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Tribute to Manjeet Kaur

Manjeet Kaur

Manjeet Kaur died on Saturday 25th April in Manchester. She had survived so much injustice, including many years of deliberate abuse and inhumanity of the UK asylum system. As a disabled woman she faced extra hostility and relentless barriers meeting her daily needs. But she never ever sank to their level. She remained actively committed to a better world, she was caring, compassionate, wise, loving and fun to the end.

She leaves a huge gap in my own life. I first met her in 2011 when I was working for UK Disabled Peoples Council. Manjeet was an active contributor to a mural showing the experiences of disabled asylum seekers. This was first installed in Bristol, but Manjeet was among a small group who took these messages to different parts of the country including Parliament, the Guardian newspaper, and the University of Leeds.

Manjeet Kaur

She contributed so much and taught me things that I will never forget. She became a good friend who I could talk to about whatever was happening. Her warmth, commitment and solidarity led her to make strong connections with people from a wide range of backgrounds in different parts of the country.

In her adopted home town of Manchester, as Dennis Queen of Manchester DPAC explains, "Manjeet made alliances that were new here, and we have a lot to thank her for. We pledge to continue Manjeet's work, and honour her memory, by maintaining and growing the links between DPOs and asylum seekers groups in Manchester."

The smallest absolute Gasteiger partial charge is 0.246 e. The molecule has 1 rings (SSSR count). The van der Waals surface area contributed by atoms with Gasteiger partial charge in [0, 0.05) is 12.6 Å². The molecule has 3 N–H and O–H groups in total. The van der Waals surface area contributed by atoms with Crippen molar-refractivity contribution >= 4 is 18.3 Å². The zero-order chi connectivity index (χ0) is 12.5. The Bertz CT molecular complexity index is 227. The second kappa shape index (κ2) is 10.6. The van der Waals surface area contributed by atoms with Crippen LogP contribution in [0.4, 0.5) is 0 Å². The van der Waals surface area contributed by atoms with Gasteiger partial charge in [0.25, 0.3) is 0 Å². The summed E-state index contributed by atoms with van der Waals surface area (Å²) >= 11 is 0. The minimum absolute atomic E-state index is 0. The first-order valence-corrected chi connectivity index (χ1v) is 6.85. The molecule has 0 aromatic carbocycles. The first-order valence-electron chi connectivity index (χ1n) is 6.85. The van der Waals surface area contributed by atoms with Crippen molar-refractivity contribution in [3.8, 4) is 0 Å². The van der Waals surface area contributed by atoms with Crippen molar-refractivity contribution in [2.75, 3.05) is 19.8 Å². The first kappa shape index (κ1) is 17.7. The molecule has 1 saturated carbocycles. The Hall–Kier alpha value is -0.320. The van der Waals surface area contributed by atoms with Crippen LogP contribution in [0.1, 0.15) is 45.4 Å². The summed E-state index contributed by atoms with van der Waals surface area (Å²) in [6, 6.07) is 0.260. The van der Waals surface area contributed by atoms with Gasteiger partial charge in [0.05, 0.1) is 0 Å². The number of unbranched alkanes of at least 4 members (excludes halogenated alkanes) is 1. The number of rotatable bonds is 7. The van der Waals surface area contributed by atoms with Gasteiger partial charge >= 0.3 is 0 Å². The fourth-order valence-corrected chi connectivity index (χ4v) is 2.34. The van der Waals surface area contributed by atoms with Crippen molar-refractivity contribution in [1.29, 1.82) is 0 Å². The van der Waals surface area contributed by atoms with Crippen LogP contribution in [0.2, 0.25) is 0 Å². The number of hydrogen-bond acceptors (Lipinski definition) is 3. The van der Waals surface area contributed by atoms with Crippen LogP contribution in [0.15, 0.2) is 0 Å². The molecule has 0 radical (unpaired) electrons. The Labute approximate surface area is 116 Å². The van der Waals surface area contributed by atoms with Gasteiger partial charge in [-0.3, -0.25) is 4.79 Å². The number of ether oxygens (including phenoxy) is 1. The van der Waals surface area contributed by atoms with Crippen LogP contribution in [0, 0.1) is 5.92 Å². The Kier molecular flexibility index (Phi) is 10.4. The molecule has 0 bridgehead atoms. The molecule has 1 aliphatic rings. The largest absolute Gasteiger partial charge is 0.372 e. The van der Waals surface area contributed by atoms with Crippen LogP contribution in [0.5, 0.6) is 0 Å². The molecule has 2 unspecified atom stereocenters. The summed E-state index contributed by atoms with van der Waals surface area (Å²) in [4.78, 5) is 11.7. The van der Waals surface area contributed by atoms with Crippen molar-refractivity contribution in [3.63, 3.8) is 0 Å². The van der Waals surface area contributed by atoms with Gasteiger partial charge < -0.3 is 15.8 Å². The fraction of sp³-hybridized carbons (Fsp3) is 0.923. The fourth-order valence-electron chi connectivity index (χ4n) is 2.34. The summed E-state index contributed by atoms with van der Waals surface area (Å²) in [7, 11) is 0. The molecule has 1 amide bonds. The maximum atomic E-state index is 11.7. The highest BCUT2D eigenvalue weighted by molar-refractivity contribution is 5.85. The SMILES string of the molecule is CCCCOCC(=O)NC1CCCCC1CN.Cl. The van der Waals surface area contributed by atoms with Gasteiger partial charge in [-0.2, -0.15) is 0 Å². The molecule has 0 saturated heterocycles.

Manjeet was involved in many campaigns around the country. Ellen Clifford from DPAC recalls "the first time I met Manjeet was at a national anti-bedroom tax conference in London. She had come down with campaign groups from the greater Manchester area which were notably led by disabled women. Her quiet strength, her resolute, kind spirit and her sparkle were immediately apparent. She leaves behind an enormous hole in the fight for social justice and in our hearts."

Manjeet Kaur

Despite the many struggles that she faced in her own life, she contributed to many wider campaigns. Writing in a personal capacity, Mark Dunk from Unite London and Eastern disabled members committee remembers Manjeet as "an inspiration always prepared to give her time to fight for others as well as her own battles. She will be missed by the anti-racist and disabled people’s movements".

After her daughter, Naysa, was born in 2015, Manjeet cut back on travelling to different parts of the country. Her priority was to be with her wonderful, fun-loving and vivacious daughter. She made an exception for an event in Bristol in 2018, bringing together the disabled people’s movement, the asylum sector and allies. She spoke movingly at this event, mobilising people to work together to resist the barriers faced by disabled asylum seekers. She explained, "You feel you are fighting for something you don’t deserve. You have to feel it should not be like that. Then you can make a difference".

Her life was cut tragically short. We will miss her forever. But together we will keep Manjeet’s memory alive, remembering the compassion, love and laughter which were core to her being. We combine these with her energy, solidarity and commitment in our ongoing struggles for a better world. We send our deepest condolences to her family and most particularly to her daughter.

- Rebecca Yeo

We are collecting photographs and tributes to create an album for Manjeet’s daughter. If you have anything to share, please send it to: info@rofa.org.uk with the subject line: Manjeet, by June 1st 2020.

Manjeet Kaur